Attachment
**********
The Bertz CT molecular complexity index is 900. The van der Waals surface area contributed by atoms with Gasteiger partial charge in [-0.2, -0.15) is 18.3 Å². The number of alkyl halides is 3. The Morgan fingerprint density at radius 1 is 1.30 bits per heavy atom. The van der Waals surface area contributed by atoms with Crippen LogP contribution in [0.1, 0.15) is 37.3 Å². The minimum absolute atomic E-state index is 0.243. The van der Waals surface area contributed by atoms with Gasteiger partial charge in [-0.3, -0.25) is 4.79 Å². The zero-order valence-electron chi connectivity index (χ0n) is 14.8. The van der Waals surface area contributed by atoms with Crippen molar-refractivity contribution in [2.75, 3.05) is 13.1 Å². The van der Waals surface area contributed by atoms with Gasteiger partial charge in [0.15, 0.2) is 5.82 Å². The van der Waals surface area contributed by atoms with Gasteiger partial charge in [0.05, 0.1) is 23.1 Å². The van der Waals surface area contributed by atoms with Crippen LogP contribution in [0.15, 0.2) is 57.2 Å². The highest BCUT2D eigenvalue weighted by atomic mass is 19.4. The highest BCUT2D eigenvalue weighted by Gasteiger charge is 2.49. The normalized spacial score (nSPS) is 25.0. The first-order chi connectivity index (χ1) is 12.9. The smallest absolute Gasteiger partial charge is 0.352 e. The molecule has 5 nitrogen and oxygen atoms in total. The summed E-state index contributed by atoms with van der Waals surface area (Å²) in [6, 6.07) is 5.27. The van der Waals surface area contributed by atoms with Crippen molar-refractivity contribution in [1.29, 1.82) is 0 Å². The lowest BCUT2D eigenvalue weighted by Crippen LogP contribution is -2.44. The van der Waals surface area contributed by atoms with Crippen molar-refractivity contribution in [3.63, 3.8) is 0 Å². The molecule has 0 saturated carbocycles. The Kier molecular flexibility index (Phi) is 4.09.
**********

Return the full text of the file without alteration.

The Bertz CT molecular complexity index is 900. The van der Waals surface area contributed by atoms with Gasteiger partial charge in [-0.2, -0.15) is 18.3 Å². The number of alkyl halides is 3. The Morgan fingerprint density at radius 1 is 1.30 bits per heavy atom. The van der Waals surface area contributed by atoms with Crippen LogP contribution in [0.1, 0.15) is 37.3 Å². The minimum absolute atomic E-state index is 0.243. The van der Waals surface area contributed by atoms with Gasteiger partial charge in [-0.3, -0.25) is 4.79 Å². The zero-order valence-electron chi connectivity index (χ0n) is 14.8. The van der Waals surface area contributed by atoms with Crippen molar-refractivity contribution in [2.75, 3.05) is 13.1 Å². The van der Waals surface area contributed by atoms with Gasteiger partial charge in [0.15, 0.2) is 5.82 Å². The van der Waals surface area contributed by atoms with Gasteiger partial charge in [0.05, 0.1) is 23.1 Å². The van der Waals surface area contributed by atoms with Crippen LogP contribution in [0.15, 0.2) is 57.2 Å². The highest BCUT2D eigenvalue weighted by atomic mass is 19.4. The highest BCUT2D eigenvalue weighted by Gasteiger charge is 2.49. The normalized spacial score (nSPS) is 25.0. The first-order chi connectivity index (χ1) is 12.9. The smallest absolute Gasteiger partial charge is 0.352 e. The molecule has 5 nitrogen and oxygen atoms in total. The summed E-state index contributed by atoms with van der Waals surface area (Å²) in [6, 6.07) is 5.27. The van der Waals surface area contributed by atoms with Crippen molar-refractivity contribution in [1.29, 1.82) is 0 Å². The lowest BCUT2D eigenvalue weighted by Crippen LogP contribution is -2.44. The van der Waals surface area contributed by atoms with Crippen molar-refractivity contribution in [3.63, 3.8) is 0 Å². The molecule has 0 saturated carbocycles. The Kier molecular flexibility index (Phi) is 4.09.